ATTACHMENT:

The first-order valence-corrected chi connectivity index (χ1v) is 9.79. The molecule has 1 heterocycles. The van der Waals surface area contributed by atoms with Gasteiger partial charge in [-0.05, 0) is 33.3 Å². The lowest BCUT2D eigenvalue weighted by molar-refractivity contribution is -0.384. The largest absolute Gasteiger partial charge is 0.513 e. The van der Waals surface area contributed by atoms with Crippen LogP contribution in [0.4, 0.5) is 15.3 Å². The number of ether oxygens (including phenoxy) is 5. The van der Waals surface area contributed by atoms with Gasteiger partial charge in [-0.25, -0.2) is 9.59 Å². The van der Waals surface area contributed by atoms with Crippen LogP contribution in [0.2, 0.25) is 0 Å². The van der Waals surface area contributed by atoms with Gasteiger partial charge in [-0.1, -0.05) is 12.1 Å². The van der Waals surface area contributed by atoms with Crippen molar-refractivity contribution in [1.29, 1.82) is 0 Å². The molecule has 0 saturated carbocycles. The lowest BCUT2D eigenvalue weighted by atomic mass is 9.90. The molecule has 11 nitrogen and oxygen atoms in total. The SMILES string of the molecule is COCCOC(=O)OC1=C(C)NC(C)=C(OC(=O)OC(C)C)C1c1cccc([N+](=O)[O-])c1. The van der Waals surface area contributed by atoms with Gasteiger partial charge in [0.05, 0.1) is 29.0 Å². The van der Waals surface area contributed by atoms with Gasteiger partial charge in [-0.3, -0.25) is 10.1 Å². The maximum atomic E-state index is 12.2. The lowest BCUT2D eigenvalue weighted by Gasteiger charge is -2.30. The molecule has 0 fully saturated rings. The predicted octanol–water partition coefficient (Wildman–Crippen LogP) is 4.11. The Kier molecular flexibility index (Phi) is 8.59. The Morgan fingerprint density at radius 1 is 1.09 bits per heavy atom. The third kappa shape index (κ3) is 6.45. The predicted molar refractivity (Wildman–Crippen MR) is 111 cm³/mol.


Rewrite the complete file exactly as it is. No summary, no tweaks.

The first-order valence-corrected chi connectivity index (χ1v) is 9.79. The molecule has 1 heterocycles. The van der Waals surface area contributed by atoms with Gasteiger partial charge in [-0.05, 0) is 33.3 Å². The lowest BCUT2D eigenvalue weighted by molar-refractivity contribution is -0.384. The largest absolute Gasteiger partial charge is 0.513 e. The van der Waals surface area contributed by atoms with Crippen LogP contribution in [0.4, 0.5) is 15.3 Å². The number of ether oxygens (including phenoxy) is 5. The van der Waals surface area contributed by atoms with Gasteiger partial charge in [-0.25, -0.2) is 9.59 Å². The van der Waals surface area contributed by atoms with Crippen LogP contribution in [0.2, 0.25) is 0 Å². The van der Waals surface area contributed by atoms with Gasteiger partial charge in [-0.1, -0.05) is 12.1 Å². The van der Waals surface area contributed by atoms with Crippen molar-refractivity contribution in [1.29, 1.82) is 0 Å². The molecule has 0 saturated carbocycles. The lowest BCUT2D eigenvalue weighted by atomic mass is 9.90. The molecule has 11 nitrogen and oxygen atoms in total. The SMILES string of the molecule is COCCOC(=O)OC1=C(C)NC(C)=C(OC(=O)OC(C)C)C1c1cccc([N+](=O)[O-])c1. The van der Waals surface area contributed by atoms with Gasteiger partial charge in [0.05, 0.1) is 29.0 Å². The van der Waals surface area contributed by atoms with Gasteiger partial charge in [-0.3, -0.25) is 10.1 Å². The maximum atomic E-state index is 12.2. The lowest BCUT2D eigenvalue weighted by Gasteiger charge is -2.30. The molecule has 0 fully saturated rings. The predicted octanol–water partition coefficient (Wildman–Crippen LogP) is 4.11. The Kier molecular flexibility index (Phi) is 8.59. The Morgan fingerprint density at radius 1 is 1.09 bits per heavy atom. The third kappa shape index (κ3) is 6.45. The predicted molar refractivity (Wildman–Crippen MR) is 111 cm³/mol.